architects’ architect?

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***warning*** If you ask me to respond again to this question tomorrow, my answer will be different.

I read an interesting article recently, that was shared by a good friend of mine, where the author posits that there are architects, that are largely appreciated only by architects, whose architecture is primarily “about architecture.” He goes on to call them the architects’ architect. Now this writer gave his own definition to the term, one which has no objective definition, nor is it a term that’s frequently used. Therefore, we’re talking in the realm of subjectivity – yet it remains a fascinating topic I couldn’t resist.

My visceral reaction was this is a Utopian theoretical discourse that ends up in circles yielding nothing but architects flexing their minds defending a position that has no right answer. However, in the mind of an architect and in my efforts to share what we think – why not?

As usual, I find myself asking more questions than developing answers. Let’s pause a moment to ask a few very important questions.

  • Does this matter or does anyone care?
  • Can this architect exist?
  • Does my choice need to remain a secret so it doesn’t immediately disqualify them?
  • Can one become this later in one’s career – like a convert?
  • Can one start this way, but become disqualified somehow?
  • Must we agree on the rules?

20161130_093139.jpgNow, there’s no purpose in a point-by-point rebuttal of this article because I can allow this author to have his own definition without consensus from any of us. That’s the joy of this conversation despite the apparent contradictions to his requirements (for which he somewhat relents after acknowledging his idealism). I can accept a few of his criteria, but I either must allow for a broader definition or concede that this person cannot exist.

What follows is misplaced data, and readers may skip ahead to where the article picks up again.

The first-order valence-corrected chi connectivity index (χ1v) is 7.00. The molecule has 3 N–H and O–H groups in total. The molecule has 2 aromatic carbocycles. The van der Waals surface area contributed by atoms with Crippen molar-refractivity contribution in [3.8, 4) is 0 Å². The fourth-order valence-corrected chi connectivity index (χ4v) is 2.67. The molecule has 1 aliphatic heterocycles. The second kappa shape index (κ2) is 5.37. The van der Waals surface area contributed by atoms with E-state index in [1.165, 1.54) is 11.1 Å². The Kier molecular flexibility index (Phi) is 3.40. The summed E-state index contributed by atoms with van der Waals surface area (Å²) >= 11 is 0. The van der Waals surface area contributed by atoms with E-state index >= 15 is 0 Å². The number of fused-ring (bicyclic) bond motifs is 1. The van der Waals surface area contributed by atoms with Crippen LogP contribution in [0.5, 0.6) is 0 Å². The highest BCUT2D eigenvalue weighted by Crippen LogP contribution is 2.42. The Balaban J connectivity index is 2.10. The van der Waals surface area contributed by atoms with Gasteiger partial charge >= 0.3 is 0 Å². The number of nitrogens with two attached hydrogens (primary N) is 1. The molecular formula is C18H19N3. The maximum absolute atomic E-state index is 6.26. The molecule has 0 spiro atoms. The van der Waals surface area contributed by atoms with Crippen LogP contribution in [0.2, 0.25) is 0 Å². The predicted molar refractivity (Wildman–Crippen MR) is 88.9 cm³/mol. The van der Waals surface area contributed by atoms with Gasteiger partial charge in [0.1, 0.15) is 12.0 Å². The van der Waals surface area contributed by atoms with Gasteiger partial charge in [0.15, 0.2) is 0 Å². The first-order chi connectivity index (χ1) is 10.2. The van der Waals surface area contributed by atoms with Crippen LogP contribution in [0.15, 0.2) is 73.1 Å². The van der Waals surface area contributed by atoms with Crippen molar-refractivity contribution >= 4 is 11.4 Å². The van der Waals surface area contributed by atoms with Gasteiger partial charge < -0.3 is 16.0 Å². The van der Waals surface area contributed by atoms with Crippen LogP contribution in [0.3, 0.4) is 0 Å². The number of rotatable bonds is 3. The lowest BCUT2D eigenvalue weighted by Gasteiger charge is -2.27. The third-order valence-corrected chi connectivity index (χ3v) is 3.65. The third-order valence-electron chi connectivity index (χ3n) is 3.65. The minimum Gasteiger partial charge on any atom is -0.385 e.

Therefore, I’ll agree on a few terms, at least for today.

  • Architect who is a passionate seeker of something more than delivering a service to one’s clients and wishing for more than the making buildings.
  • Architect who is a humble individual focused on one’s work, understanding that there is valuable learning by doing.
  • Architect who has been afforded the opportunity to be inventive on a self-selected narrow path.

Is there such a rare individual out there who is artistically driven, blessed with the time to give each detail the proper attention while having enough experience to understand materials in both a technical and artistic manner to compose them brilliantly – while not being disqualified by being too commercial, well-known or owning a smart-phone? It makes one wonder, now doesn’t it?

20161130_093218_001.jpgAs a solo-practitioner, I am (or was) headed in the right direction for this honor on that basis, but it seems impossible that an architects’ architect can practice architecture as a means of earning a living while achieving this status. This person must have some alternate form of income since the very nature of getting paid for one’s art will distract them and lead them to eventually disqualify themselves from this prestigious award that cannot be appreciated or shared without the awards committee rescinding the designation. In other words, if you post a selfie after seeing another architect tweet a comment about your published work, well, you’re out. Good work will be noticed and eventually published, and then, you’re going to need to join the rest of us in the back.

How could a master with this type of experience ever get known in the 21st century to gain even one commission that would yield this result? We cannot survive (i.e. eat regularly) without some form of promotion or marketing. Perhaps we can imagine one practicing (several decades into their career) with a ‘word-of-mouth’ reputation where conventional marketing is unnecessary. However, does one disqualify oneself on the path to being able to practice in obscurity? Word of mouth comes from everyone knowing one is that good.